Like you I tried for 5 months to work on my marriage with my STBXW. For the most part of the past year she abandoned the kids (20, 16, 9, & 6) & myself. I finally had enough of watching her run around on me and bring her “just friends” around my kids especially my 9 year old son and 6 year old daughter. I hope they understand what their mother has done and I hope she will eventually realize what she has done to our family. I had to take my cake, sparkles, and kibbles away by filing. Of course he is a super great guy who has 5 kids with 3 women but they all cheated on him. Lol. They deserve each other. Just know that there is someone out there who will treat us the way we deserve to be. We will be okay.

Divorce Comments

In this instance, I am the unfaithful spouse. I was Unfaithful to my wife of 27 years on several instances. When she discovered what I had been doing, I could not deny it as she had all the proof. We started living apart immediately, and got divorced a few months later. I would like to share with you that I deeply regret my actions. I never had any good relationship with my parents nor my siblings, and I never knew what it was to hold a good relationship. I was unfaithful not because my spouse did anything wrong, but because as silly as this sounds, I was completely insecure. I felt that no one would be happy in a relationship with me, so let me cheat so when she leaves me I will be ok. Guess what. I am not OK. I am the furthest person from OK. I wish that I could turn back the clock and that GOD would give me another chance to be the Husband I want to be. I know that this is not possible but we can all have hope. I truly hope that one day her path crosses with mine again. As now, I live with a lot of resentment and hatred, for MYSELF. I know that what I have done and behaved, scarred her for a lifetime, but I really wish that I could take it all back. I am truly sorry for whatever I have done and all I have now is hope.

I have no sympathy for

I have no sympathy for unfaithful spouses who have trouble healing. They should

Unfaithful Spouse Doing the Divorcing Even After Being Forgiven

What is an unfaithful spouse thinking when they are the one that has decided to leave the marriage, even after they have been forgiven by their mate? This is my situation and I just can't make any since of it. I love her and want to make a new marriage for us, but she does not even want to try.  She is not thinking about our kids.  I am daily leaning toward God and praying for a miracle.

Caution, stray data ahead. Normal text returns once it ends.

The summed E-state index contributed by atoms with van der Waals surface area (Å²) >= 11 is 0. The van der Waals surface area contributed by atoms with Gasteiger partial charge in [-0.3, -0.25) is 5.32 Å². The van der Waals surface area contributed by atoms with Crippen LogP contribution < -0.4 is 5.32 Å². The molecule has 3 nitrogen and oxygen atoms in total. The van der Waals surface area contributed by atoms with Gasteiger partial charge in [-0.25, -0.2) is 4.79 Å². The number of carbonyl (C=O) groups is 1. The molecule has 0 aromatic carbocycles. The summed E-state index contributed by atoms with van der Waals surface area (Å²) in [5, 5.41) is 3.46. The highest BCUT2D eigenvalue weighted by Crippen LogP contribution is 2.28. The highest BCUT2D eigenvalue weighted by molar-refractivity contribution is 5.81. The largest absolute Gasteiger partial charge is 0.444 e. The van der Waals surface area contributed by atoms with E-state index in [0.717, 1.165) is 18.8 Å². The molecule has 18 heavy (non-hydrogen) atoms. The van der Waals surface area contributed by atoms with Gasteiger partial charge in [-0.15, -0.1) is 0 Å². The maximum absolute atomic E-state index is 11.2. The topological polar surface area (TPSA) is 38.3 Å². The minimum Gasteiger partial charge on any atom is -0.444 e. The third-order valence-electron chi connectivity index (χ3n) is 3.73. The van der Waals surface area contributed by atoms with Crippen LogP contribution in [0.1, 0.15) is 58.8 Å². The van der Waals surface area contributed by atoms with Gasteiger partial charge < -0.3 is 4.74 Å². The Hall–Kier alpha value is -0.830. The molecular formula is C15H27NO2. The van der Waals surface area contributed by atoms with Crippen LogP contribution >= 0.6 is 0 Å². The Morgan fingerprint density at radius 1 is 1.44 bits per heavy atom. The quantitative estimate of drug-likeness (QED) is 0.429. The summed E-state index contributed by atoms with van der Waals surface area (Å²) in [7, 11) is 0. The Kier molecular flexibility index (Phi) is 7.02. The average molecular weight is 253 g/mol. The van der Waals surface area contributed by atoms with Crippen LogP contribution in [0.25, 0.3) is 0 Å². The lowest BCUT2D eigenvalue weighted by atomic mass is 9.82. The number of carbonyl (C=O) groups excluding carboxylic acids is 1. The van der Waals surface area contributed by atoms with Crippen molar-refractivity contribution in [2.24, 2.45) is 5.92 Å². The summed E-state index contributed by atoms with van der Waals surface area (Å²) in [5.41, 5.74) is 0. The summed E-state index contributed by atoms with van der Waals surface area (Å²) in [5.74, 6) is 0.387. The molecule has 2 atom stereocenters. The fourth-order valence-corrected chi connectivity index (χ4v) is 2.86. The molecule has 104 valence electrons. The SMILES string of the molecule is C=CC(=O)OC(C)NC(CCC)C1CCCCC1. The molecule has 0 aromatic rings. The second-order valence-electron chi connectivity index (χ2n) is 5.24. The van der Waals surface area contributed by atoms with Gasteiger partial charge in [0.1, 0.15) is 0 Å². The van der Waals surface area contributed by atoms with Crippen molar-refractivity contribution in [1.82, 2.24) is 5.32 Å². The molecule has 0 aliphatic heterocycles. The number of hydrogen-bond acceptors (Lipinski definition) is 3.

Life after the D word

Interesting how this information is written from the unfaithful's perspective. It some ways, it enforces or provides validity to the betrayer in his or her reasoning to avoid separation or divorce. Items may be shown by research to be of common conclusion, however, when the spouse who was unfaithful chooses to remain in the patterns which led to infidelity, there is little resolution for the one "left".  Items mentioned above seem to support the unfaithful's line of blame or lack of commitment to change in that they suggest that divorce really does not make one happy.  Happy or not, the reality of the brokenness and despair is monumental and if there is not an exact, intentional, and sacrificial choice made to repair what was broken by subscribing to vows of marriage and the biblical mandate for marriage, then divorce becomes a viable solution to place one on the road to healing and self-restoration.

Life After Divorce

Thank you for the invaluable insights into life-after-divorce. I am the hurt spouse. Three years after D-day I am very hopeful for our marriage. I thank God for sparing our children the pain of infidelity and giving me Himself to forgive, love, wait and grow. Be joyful because you have hope. Be patient when trouble comes, and pray at all times. Romans 12:12 NCV